Other policy work during the past year followed up the Academy's 2006 report on Copyright and Research in the Humanities and Social Sciences, which found that work in these disciplines was sometimes hindered by ways in which copyright law is being interpreted and applied. In the past year the Academy has built on this report, working in partnership with the Publishers' Association. The result, under the title Joint Guidelines on Copyright and Academic Research: Guidelines for researchers and publishers in the Humanities and Social Sciences, was published in April and is now on the Academy's website. We are particularly grateful to Professors John Kay and Hector MacQueen for leading this work.

Other policy work is underway. We look forward to the publication in September of the Academy's study, led by Sir Alan Wilson, on The Impact of Humanities and Social Science Research, which will report on ways in which research in the humanities and social sciences is used – or alternatively ignored! - by policy makers. Good research can and should support the formation of evidence-based policy - but unfortunately there is a lot of policy-based evidence around. Contributing to good policymaking is one way – but not the only way – in which research and expertise in the humanities and social science can have an 'impact'. 'Impact' may sound a substantial matter, but is often thought of in rather slippery ways: the Academy needs to ensure it is understood in a broadly based way, rather than in too narrowly an economic sense. We are grateful that the Minister for Science and Innovation, Dr Ian Pearson, who has responsibility for the Academy's funding, has agreed to launch this report.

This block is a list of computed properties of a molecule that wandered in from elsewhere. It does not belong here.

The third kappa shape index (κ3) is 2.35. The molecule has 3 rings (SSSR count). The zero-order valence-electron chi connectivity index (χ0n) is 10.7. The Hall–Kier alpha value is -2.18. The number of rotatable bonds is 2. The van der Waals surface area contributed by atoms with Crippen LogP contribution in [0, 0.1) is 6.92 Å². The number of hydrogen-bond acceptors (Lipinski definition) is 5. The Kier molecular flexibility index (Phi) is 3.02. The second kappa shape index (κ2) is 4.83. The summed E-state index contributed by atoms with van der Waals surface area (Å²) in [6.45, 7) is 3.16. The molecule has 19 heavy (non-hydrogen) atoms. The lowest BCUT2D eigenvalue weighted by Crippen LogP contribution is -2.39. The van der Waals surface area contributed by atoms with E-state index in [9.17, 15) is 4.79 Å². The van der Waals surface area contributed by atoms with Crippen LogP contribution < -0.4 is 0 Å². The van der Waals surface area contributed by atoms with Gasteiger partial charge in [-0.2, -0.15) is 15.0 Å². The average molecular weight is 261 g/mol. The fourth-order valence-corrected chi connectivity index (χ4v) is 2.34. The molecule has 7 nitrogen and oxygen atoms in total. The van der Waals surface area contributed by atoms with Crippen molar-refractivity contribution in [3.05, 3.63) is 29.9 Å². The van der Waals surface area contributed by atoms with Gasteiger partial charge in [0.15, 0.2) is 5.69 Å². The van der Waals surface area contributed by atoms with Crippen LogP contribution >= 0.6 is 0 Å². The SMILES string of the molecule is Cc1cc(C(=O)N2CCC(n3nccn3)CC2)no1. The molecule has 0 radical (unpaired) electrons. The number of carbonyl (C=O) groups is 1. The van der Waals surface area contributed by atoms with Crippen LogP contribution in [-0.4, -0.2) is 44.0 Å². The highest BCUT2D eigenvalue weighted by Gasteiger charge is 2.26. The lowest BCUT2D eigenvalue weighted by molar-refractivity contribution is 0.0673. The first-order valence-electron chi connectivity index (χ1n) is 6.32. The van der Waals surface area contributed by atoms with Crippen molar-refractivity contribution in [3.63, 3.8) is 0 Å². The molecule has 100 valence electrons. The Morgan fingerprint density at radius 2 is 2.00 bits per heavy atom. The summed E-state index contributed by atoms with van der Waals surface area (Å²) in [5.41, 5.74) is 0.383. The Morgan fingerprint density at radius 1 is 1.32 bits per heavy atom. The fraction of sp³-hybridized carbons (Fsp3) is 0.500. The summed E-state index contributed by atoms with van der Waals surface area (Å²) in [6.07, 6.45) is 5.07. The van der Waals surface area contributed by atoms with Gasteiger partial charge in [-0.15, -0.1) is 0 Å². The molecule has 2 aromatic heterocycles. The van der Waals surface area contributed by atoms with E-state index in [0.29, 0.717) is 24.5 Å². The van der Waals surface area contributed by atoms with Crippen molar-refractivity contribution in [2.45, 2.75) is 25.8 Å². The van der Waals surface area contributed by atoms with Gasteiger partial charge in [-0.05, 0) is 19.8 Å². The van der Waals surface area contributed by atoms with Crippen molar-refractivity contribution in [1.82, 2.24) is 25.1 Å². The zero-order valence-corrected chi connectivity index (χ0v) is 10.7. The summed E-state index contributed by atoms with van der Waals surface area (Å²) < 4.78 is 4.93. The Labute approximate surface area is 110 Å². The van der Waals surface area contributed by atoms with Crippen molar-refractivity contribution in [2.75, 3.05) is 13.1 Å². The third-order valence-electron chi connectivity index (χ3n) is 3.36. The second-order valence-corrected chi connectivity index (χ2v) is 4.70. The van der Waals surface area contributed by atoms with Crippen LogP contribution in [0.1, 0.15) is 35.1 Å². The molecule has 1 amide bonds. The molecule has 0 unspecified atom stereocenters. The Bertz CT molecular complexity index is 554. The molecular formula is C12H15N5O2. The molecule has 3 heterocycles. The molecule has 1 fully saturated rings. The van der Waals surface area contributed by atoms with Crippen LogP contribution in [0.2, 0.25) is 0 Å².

Another study in progress, entitled Language Matters is being led by Dame Jinty Nelson. It is investigating the disturbing decline in foreign language study at school level and beyond, and the effects that this is having both on research capability and on wider economic and cultural life. I expect our concerns about the state of foreign language learning to be a major theme in the year ahead.

We owe a great deal to the many colleagues who have worked and are working of these reports, and I thank them warmly.


If I may, I will turn now to some internal matters that I think are likely to concern us a good deal in the coming year.